The Dell PowerEdge R740 is a server with two Intel Xeon Silver 4210 CPUs running at 2.2GHz with 64GB RAM. Testing of the HighPoint RocketU 1244A with USB 3.0 hardware has shown that the limiting hardware factor in the system is USB 3.0 speed, which is way below the actual PCIe bandwidth available. (Roughly 8GB/s is available to the card, and there is no problem sustaining USB 3.0 bulk transfers at 430MB/s x4 = 1720MB/s.)

The tested configuration contains all DVI2USB 3.0 devices. The LED’s are flashing blue before capturing video, and solid green while capturing video.

We have not reached out to Dell at this point since the system is performing as expected, except in this one aspect of frame rate performance.

The Dell has two CPUs, each with 10 cores / 20 threads, for a total of 20 cores & 40 threads. Within Task Manager, the 40 threads show up as 40 CPUs. On one occasion I observed that most of the processing was being done with only one CPU (out of 40). With one Capture window actively capturing video, the frame rate was 30fps and the one CPU being used was about half loaded. When a second window started capturing, the one CPU was about fully loaded and the frame rate for both windows was 30fps. When a third window started capturing, the one CPU was completely saturated, and no other CPU appeared to pick up any load. The frame rate for all three windows had dropped to around 19fps.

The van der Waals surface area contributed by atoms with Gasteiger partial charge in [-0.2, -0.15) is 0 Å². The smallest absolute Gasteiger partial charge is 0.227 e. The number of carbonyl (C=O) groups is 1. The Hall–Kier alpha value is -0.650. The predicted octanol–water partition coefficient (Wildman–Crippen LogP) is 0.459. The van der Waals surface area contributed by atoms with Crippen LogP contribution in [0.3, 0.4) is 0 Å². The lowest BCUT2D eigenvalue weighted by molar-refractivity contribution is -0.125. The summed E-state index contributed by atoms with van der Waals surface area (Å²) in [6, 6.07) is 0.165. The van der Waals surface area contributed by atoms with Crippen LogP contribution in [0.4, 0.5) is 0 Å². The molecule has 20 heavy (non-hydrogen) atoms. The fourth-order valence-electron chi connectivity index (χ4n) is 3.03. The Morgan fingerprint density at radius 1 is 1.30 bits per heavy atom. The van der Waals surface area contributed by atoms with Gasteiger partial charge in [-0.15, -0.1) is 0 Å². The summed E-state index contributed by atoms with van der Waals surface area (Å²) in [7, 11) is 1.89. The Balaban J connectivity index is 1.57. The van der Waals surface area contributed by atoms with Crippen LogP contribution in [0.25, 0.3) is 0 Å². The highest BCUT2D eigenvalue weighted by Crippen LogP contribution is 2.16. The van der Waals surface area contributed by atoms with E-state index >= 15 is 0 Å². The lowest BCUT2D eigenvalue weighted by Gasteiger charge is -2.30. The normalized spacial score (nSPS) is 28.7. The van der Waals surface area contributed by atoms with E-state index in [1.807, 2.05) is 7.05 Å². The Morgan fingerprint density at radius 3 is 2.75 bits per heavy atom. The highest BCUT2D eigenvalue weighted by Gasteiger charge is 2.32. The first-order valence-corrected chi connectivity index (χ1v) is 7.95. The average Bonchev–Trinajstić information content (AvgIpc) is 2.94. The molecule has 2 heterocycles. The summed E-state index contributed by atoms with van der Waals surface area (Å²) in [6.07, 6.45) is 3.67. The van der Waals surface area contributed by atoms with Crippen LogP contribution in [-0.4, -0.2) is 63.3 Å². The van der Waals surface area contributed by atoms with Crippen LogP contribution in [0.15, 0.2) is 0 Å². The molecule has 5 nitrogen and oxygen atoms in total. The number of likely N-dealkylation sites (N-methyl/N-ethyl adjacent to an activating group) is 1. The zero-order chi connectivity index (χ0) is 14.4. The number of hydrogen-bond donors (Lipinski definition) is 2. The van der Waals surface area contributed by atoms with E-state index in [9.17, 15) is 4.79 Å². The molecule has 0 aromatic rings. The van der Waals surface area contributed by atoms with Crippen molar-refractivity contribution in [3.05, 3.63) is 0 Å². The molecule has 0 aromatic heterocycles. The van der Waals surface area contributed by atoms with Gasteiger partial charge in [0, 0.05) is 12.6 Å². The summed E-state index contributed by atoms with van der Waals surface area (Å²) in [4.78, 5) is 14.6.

Based on that behavior, it appeared at first that some critical thread was likely CPU bound and limiting overall frame rate. However, when I repeated the exercise to find out what thread was being limited, I didn’t see any threads consuming more than a tiny amount of any CPU’s resources. In addition, the one CPU that seemed to have been saturated before was now showing only about half as much load.